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Mother of an ADHD Child: "I just feel like I want to cry"

Armen Hareyan's picture
Loving and concerned mother

This morning in one of the ADHD groups I read this message from a mother of an ADHD child, which was very emotional and she is looking for help on how to handle difficult mornings. For the respect of her privacy I will not disclose her name, but here is the message and it's so common with many parents who raise children with ADHD. What would you advise her?


"I just feel like I want to cry. We had 'one of those mornings.' My 6 year old focaline medicated son refused to eat before his medications. We give him his meds on a spoon mixed into sugar. When it came time to take the meds he closed his mouth on the first part of the spoon and blew all of it everywhere. I have no idea how much he got, but it couldn't have been much.

"We then pulled out another pill from our emergency 'extra' container of the 2 pills we have managed to hord from picking up a day early due to shabbat for cases just like this. He refused it. He refused it again. He swore he would be able to behave without it (my thought -- 'like you are now?'). He ran into his room and hid. We ended up having to pin him down and pour the medicine into his mouth ... got about half of it in. He was in tears. I was in tears. I just want to cry.

"How do you handle these mornings?"

Also See: Six Drug-Free and Natural Treatments for ADHD That Are Just What the Doctor Ordered

How ADHD Children Learn To Swallow The Capsule

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One of the parents, who also raises a child with ADHD responded and wrote that "maybe it's time he learned how to swallow the capsule? My son started meds at 6, but he had been taking things like antibiotics in pill form for a bit more than a year before that, so he has always taken his meds without a fuss."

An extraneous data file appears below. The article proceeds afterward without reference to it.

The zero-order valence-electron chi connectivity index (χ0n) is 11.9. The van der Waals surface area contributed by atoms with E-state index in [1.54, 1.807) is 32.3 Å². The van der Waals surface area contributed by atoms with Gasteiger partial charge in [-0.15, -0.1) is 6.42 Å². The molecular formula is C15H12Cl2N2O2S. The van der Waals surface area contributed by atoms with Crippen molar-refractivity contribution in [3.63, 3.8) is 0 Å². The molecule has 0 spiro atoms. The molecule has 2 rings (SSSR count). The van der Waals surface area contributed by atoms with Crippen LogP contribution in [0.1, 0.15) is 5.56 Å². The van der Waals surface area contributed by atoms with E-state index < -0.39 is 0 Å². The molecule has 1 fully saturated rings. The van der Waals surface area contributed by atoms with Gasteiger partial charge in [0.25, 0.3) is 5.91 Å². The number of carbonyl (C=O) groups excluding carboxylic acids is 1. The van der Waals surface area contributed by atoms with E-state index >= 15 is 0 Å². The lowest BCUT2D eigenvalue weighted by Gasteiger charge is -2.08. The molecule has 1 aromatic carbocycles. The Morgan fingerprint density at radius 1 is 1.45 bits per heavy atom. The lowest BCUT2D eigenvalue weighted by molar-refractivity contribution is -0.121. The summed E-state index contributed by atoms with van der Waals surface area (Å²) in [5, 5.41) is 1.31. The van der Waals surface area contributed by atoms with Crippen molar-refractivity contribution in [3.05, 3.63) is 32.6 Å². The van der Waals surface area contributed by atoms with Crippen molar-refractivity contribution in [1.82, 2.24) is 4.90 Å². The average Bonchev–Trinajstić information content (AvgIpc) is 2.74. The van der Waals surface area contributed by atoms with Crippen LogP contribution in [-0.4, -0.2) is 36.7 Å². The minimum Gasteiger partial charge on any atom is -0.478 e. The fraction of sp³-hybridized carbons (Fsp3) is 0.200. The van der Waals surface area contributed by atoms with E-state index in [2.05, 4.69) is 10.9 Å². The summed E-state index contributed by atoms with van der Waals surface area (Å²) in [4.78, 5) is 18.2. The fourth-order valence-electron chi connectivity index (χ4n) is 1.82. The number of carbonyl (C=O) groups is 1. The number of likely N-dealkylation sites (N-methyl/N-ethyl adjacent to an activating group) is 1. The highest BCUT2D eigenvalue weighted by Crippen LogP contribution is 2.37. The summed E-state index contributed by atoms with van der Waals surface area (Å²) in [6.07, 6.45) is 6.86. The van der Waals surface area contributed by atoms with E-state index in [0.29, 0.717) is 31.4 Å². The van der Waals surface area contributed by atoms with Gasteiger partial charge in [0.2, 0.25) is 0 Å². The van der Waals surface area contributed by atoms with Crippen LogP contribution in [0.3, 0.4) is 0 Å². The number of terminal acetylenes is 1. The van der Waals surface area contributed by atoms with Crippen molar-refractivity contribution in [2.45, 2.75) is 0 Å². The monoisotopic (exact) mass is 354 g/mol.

Another parent wrote that her grandson began swallowing capsules at age 4. "The pediatrician had him practice with Tic-Tac's. I was shocked at how easily he learned," she wrote.

Other parents with ADHD children wrote that some of them didn't give their children a choice. They learned from the start to swallow the pill.

Here is another solution. "I scoop out a spoonful of applesauce and pour the focalin on top and he eats it that way. Never had a problem," wrote another parent.

If you are parent in a similar situation, how do you handle situations like this?

Don't Miss: These alternatives to ADHD medication may help college students gain an edge.



Perhaps this mother should be aware that approaching ADHD from the cause can eliminate the need for medications. In fact, the natural lowering of adrenaline can often cause a dramatic change in her sons behavior. I have written a book that explains how this can be done. The mother should also be aware that children inherit hormones from their parents.
The child's comments do not reflect an inability to eat the medication, rather a desire to either: 1. Not to experience the effects of it, or 2. Because s/he is rebelling against the implication that they are 'deficient'. I am not a psychologist/psychiatrist or medically trained. I do have ADHD. My diagnosis came as an adult: I take my medication by choice. I was furious when it was first suggest to me that I should be medicated. I can't imagine how much harder that emotional turmoil would be for a child.